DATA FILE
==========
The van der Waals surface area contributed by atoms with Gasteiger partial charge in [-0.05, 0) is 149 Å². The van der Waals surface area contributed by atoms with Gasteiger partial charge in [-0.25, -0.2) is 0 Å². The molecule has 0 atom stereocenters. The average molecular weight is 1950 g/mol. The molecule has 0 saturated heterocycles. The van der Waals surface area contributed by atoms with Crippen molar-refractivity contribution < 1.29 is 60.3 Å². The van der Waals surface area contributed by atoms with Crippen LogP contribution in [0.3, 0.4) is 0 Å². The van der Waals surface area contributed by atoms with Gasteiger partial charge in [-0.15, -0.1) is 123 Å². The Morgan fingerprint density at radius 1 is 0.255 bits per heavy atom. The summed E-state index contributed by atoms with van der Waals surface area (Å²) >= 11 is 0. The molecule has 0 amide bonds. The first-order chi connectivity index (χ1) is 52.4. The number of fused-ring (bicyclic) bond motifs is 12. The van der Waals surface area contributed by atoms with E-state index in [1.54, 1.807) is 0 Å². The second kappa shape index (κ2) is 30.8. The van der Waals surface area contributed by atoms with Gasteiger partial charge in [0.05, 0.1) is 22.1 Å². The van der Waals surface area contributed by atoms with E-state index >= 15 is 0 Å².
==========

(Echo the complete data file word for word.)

The van der Waals surface area contributed by atoms with Gasteiger partial charge in [-0.05, 0) is 149 Å². The van der Waals surface area contributed by atoms with Gasteiger partial charge in [-0.25, -0.2) is 0 Å². The molecule has 0 atom stereocenters. The average molecular weight is 1950 g/mol. The molecule has 0 saturated heterocycles. The van der Waals surface area contributed by atoms with Crippen molar-refractivity contribution < 1.29 is 60.3 Å². The van der Waals surface area contributed by atoms with Crippen LogP contribution in [0.3, 0.4) is 0 Å². The van der Waals surface area contributed by atoms with Gasteiger partial charge in [-0.15, -0.1) is 123 Å². The Morgan fingerprint density at radius 1 is 0.255 bits per heavy atom. The summed E-state index contributed by atoms with van der Waals surface area (Å²) >= 11 is 0. The molecule has 0 amide bonds. The first-order chi connectivity index (χ1) is 52.4. The number of fused-ring (bicyclic) bond motifs is 12. The van der Waals surface area contributed by atoms with E-state index in [1.54, 1.807) is 0 Å². The second kappa shape index (κ2) is 30.8. The van der Waals surface area contributed by atoms with Gasteiger partial charge in [0.05, 0.1) is 22.1 Å². The van der Waals surface area contributed by atoms with E-state index >= 15 is 0 Å².